What is the pathophysiology of atherosclerosis?

What is the pathophysiology of atherosclerosis?

Atherosclerosis is the pathologic process of lipid accumulation, scarring, and inflammation in the vascular wall, particularly the subendothelial (intimal) space of arteries, leading to vascular wall thickening, luminal stenosis, calcification, and in some cases thrombosis.

What are the three forms of arteriosclerosis?

There are three recognized types of arteriosclerosis: atherosclerosis, arteriolosclerosis, and Monckeberg medial calcific sclerosis.

What are the 6 stages of atherosclerosis?

Atherogenesis can be divided into five key steps, which are 1) endothelial dysfunction, 2) formation of lipid layer or fatty streak within the intima, 3) migration of leukocytes and smooth muscle cells into the vessel wall, 4) foam cell formation and 5) degradation of extracellular matrix.

What are 8 risk factors of CAD?

Risk factors for coronary artery disease include:

  • Age. Getting older increases your risk of damaged and narrowed arteries.
  • Sex. Men are generally at greater risk of coronary artery disease.
  • Family history.
  • Smoking.
  • High blood pressure.
  • High blood cholesterol levels.
  • Diabetes.
  • Overweight or obesity.

What is the first step in the pathophysiology of atherosclerosis?

Lipid retention is the first step in the pathogenesis of atherosclerosis which is followed by chronic inflammation at susceptible sites in the walls of the major arteries lead to fatty streaks, which then progress to fibroatheromas which are fibrous in nature (Table 1) [5,6].

What occurs during arteriosclerosis?

Arteriosclerosis occurs when the blood vessels that carry oxygen and nutrients from your heart to the rest of your body (arteries) become thick and stiff — sometimes restricting blood flow to your organs and tissues.

What are the different types of arteriosclerosis?

The three current types of arteriosclerosis include:

  • Atherosclerosis: In this type, the large arteries are hardened and narrowed.
  • Moenckeberg medial calcific sclerosis: The hardening of small to medium-sized arteries.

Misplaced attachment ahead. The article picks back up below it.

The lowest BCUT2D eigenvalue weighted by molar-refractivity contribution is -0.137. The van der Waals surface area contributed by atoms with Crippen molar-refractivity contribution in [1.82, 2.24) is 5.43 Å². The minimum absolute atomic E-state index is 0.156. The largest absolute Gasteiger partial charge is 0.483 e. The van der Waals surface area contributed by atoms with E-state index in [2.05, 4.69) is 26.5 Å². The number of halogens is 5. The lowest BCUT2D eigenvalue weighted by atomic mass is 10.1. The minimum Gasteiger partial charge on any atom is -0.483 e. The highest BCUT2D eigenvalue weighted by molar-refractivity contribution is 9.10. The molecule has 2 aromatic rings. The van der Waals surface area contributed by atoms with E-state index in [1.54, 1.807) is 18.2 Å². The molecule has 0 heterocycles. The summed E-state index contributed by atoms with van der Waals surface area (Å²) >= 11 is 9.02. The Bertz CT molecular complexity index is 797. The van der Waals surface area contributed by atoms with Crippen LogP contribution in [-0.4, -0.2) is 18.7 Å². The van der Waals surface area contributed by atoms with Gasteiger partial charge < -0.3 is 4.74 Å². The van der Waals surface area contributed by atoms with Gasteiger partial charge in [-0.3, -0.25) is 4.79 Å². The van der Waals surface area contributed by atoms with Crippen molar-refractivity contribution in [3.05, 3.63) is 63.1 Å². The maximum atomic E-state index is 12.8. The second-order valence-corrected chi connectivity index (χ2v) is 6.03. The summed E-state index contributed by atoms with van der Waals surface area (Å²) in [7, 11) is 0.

• Arteriolosclerosis: The calcification of small arteries.

What is atherosclerosis and its types?

Atherosclerosis is a specific type of arteriosclerosis. Atherosclerosis is the buildup of fats, cholesterol and other substances in and on your artery walls. This buildup is called plaque. The plaque can cause your arteries to narrow, blocking blood flow. The plaque can also burst, leading to a blood clot.

What are the different types of arteries?

There are two main types of arteries found in the body: (1) the elastic arteries, and (2) the muscular arteries. Muscular arteries include the anatomically named arteries like the brachial artery, the radial artery, and the femoral artery, for example.

What are hazards of atherosclerosis?

Atherosclerosis is the narrowing and blocking of the arteries. If not treated properly this could cause a patient to have: a heart attack; stroke; damage to the heart, brain and other extremities; and even death.

What are consequences of atherosclerosis?

The consequence of atherosclerosis depends on which arteries are affected by the hardening process. Atherosclerosis in the heart causes angina and heart attacks, the first sign of which is normally severe chest pain. Atherosclerosis in the arteries supplying the brain can cause strokes.

What are the symptoms of atherosclerotic disease?

The common symptoms of atherosclerotic coronary artery disease include: Chest pain. Shortness of breath. Weakness and tiredness. Dizziness. palpitations. Leg swelling and edema . Weight gain.

What is the impact of arteriosclerosis?

The impact of arteriosclerosis is the inefficient blood flow. This disease usually happens in elderly people, and refers to the walls of the arteries hardening and thickening. Naturally, after this happens, blood cannot flow through arteries as fast as it used to when the arteries weren’t sick.